The planting of the vineyard began in 1926 and was completed in 1927. This is the vineyard now known as the Benito Dusi Vineyard. There were three existing buildings on the land dating from the 1880s.
In 1926, the Hotel di Italia was sold to Giorgio Padda and Ferdinando Bitta on August 9. Sylvester was focused on growing Zinfandel grapes in his vineyards.
On August 14, 1928, Dante traveled to Italy for the first time with his parents and older brother Guido. He was only three years old, but he had the opportunity to visit Italy and meet his relatives there. His parents and particularly, Caterina, would return to Italy to visit family and friends many times over the years.
The Dusi family was part of the local Italian culture that was expanding in Templeton and Paso Robles in the 1920s. They helped one another clear their lands, plant and harvest. They socialized and enjoyed one another’s company sharing meals, conversation and card games. Family names, Pesenti, Rotta, Martinelli, Nerelli, and Casteel are fondly remembered.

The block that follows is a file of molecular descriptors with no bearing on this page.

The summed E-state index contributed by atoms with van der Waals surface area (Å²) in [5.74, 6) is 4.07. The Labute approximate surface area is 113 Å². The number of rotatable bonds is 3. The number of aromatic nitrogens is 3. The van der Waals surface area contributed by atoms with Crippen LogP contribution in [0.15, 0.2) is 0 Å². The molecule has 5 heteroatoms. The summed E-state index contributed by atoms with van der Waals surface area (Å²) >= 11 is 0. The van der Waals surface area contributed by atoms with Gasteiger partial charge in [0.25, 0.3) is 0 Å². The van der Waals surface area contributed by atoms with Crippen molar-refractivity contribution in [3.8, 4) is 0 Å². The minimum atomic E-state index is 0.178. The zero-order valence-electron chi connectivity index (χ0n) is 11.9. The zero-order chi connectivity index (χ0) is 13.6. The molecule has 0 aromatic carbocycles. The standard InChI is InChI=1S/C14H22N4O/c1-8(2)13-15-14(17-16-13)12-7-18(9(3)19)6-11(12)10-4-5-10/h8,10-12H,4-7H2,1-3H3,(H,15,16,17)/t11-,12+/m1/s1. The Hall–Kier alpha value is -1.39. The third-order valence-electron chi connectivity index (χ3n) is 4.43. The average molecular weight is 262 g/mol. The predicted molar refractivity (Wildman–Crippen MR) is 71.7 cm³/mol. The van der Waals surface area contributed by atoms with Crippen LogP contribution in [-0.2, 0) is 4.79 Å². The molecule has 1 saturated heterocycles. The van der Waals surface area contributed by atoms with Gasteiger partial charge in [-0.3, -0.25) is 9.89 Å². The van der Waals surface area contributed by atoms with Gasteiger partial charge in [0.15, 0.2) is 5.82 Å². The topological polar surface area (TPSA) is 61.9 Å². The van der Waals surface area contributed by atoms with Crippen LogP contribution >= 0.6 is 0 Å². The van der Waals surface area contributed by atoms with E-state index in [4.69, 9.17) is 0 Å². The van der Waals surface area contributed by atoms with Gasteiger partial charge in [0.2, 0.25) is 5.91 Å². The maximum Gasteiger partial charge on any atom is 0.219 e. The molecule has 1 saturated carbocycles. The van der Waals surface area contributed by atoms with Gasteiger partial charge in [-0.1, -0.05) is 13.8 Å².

Clearing the land presented another business opportunity. The charcoal production business was active for many years in Templeton and Paso Robles, flourishing as the land was cleared for homes and vineyards. There were two predominant styles of charcoal making: the Italian and the Japanese. The fuel was used for heating, cooking and for running the trains. Sylvester was known for his charcoal business, teaching his sons the techniques. Benito continued the business on what would become the Benito Dusi Vineyards for many years.